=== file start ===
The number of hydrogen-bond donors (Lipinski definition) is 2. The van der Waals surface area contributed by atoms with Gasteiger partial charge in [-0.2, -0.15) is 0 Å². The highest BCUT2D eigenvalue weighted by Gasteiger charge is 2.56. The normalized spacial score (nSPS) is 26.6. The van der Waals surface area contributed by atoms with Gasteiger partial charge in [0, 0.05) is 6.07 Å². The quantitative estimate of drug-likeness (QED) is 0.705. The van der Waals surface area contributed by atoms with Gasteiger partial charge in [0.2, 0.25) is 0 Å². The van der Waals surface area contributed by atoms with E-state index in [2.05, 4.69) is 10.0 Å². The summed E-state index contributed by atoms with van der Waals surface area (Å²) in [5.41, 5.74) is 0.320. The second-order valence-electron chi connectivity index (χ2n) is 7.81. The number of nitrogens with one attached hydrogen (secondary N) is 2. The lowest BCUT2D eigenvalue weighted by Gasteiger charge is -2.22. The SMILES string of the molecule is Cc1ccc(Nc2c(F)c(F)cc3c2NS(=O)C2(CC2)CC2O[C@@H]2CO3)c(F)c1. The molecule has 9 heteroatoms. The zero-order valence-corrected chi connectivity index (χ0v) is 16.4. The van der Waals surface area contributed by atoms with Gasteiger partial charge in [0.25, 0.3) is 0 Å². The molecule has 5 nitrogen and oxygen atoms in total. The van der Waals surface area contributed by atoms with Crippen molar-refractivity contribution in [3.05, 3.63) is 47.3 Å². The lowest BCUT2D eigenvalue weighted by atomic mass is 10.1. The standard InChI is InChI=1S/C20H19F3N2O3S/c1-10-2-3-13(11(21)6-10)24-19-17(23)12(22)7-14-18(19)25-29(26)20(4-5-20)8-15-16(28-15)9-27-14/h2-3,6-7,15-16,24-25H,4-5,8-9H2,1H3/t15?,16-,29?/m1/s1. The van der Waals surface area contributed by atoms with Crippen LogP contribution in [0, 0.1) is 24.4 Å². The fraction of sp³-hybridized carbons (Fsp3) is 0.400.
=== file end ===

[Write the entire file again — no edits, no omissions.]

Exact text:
The number of hydrogen-bond donors (Lipinski definition) is 2. The van der Waals surface area contributed by atoms with Gasteiger partial charge in [-0.2, -0.15) is 0 Å². The highest BCUT2D eigenvalue weighted by Gasteiger charge is 2.56. The normalized spacial score (nSPS) is 26.6. The van der Waals surface area contributed by atoms with Gasteiger partial charge in [0, 0.05) is 6.07 Å². The quantitative estimate of drug-likeness (QED) is 0.705. The van der Waals surface area contributed by atoms with Gasteiger partial charge in [0.2, 0.25) is 0 Å². The van der Waals surface area contributed by atoms with E-state index in [2.05, 4.69) is 10.0 Å². The summed E-state index contributed by atoms with van der Waals surface area (Å²) in [5.41, 5.74) is 0.320. The second-order valence-electron chi connectivity index (χ2n) is 7.81. The number of nitrogens with one attached hydrogen (secondary N) is 2. The lowest BCUT2D eigenvalue weighted by Gasteiger charge is -2.22. The SMILES string of the molecule is Cc1ccc(Nc2c(F)c(F)cc3c2NS(=O)C2(CC2)CC2O[C@@H]2CO3)c(F)c1. The molecule has 9 heteroatoms. The zero-order valence-corrected chi connectivity index (χ0v) is 16.4. The van der Waals surface area contributed by atoms with Gasteiger partial charge in [0.25, 0.3) is 0 Å². The molecule has 5 nitrogen and oxygen atoms in total. The van der Waals surface area contributed by atoms with Crippen molar-refractivity contribution in [3.05, 3.63) is 47.3 Å². The lowest BCUT2D eigenvalue weighted by atomic mass is 10.1. The standard InChI is InChI=1S/C20H19F3N2O3S/c1-10-2-3-13(11(21)6-10)24-19-17(23)12(22)7-14-18(19)25-29(26)20(4-5-20)8-15-16(28-15)9-27-14/h2-3,6-7,15-16,24-25H,4-5,8-9H2,1H3/t15?,16-,29?/m1/s1. The van der Waals surface area contributed by atoms with Crippen LogP contribution in [0, 0.1) is 24.4 Å². The fraction of sp³-hybridized carbons (Fsp3) is 0.400.